Novel anode design set to improve battery performance for for EVs and laptops
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The new battery technology is expected to improve the performance and lifespan of electric vehicles and other electronic devices.
Researchers at the Korea Institute of Machinery and Materials (KIMM) and Sungkyunkwan University (SKKU) have developed the world’s first electrode design for a high-performance lithium-ion battery.
The battery could, in the future, significantly improve the performance and stability of batteries used in electronic devices such as smartphones, laptops, and electric vehicles (EVs).
To achieve this, the researchers used an electrode (anode) structure that enhances the reliability and performance of traditional lithium-ion batteries. The anode is designed with grooves allowing small materials with improved ion conductivity and electrical conductivity to be placed between high-capacity materials.
The innovative design is able to maintain high performance and reliability even when the electrode of the lithium-ion battery is thick.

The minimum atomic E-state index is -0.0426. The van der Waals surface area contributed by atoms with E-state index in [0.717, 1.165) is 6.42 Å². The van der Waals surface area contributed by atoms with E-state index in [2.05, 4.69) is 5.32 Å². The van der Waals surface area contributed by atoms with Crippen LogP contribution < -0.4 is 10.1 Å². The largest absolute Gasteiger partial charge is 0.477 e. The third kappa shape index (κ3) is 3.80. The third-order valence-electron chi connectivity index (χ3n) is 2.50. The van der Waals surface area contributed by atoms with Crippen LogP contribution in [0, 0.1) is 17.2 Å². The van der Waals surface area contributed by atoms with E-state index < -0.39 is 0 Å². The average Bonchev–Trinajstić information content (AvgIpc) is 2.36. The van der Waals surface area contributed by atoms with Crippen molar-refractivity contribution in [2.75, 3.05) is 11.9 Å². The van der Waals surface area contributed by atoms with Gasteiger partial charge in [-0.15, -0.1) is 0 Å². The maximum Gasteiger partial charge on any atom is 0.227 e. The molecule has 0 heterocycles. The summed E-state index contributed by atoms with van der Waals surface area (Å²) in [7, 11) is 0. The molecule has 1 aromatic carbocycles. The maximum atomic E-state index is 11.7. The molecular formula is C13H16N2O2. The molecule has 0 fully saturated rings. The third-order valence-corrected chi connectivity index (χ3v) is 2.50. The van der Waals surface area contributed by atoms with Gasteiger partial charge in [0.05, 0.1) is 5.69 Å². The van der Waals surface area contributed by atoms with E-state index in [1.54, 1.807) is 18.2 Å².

The majority of lithium-ion battery electrodes are manufactured by coating and drying a mixture of solids and liquids that chemically react to generate electricity, known as a slurry.
The uniformity of the slurry determines the performance of a battery. Therefore, the thicker the electrode, the lower the energy density and uniformity, making it difficult to maintain performance in a high-power environment.
However, with the anode structure, stability and high energy density can be maintained throughout the electrode, even if the electrode is thick. This is particularly helpful in improving the performance and lifespan of batteries.
Looking forward, the team said it plans to continue to make efforts to apply this new technology to electric vehicles and soft robots that require high energy density in high-power environments, as well as to electronic devices such as commercial smartphones and laptops.
The results of their research achievement were published in the journal Advanced Functional Materials.
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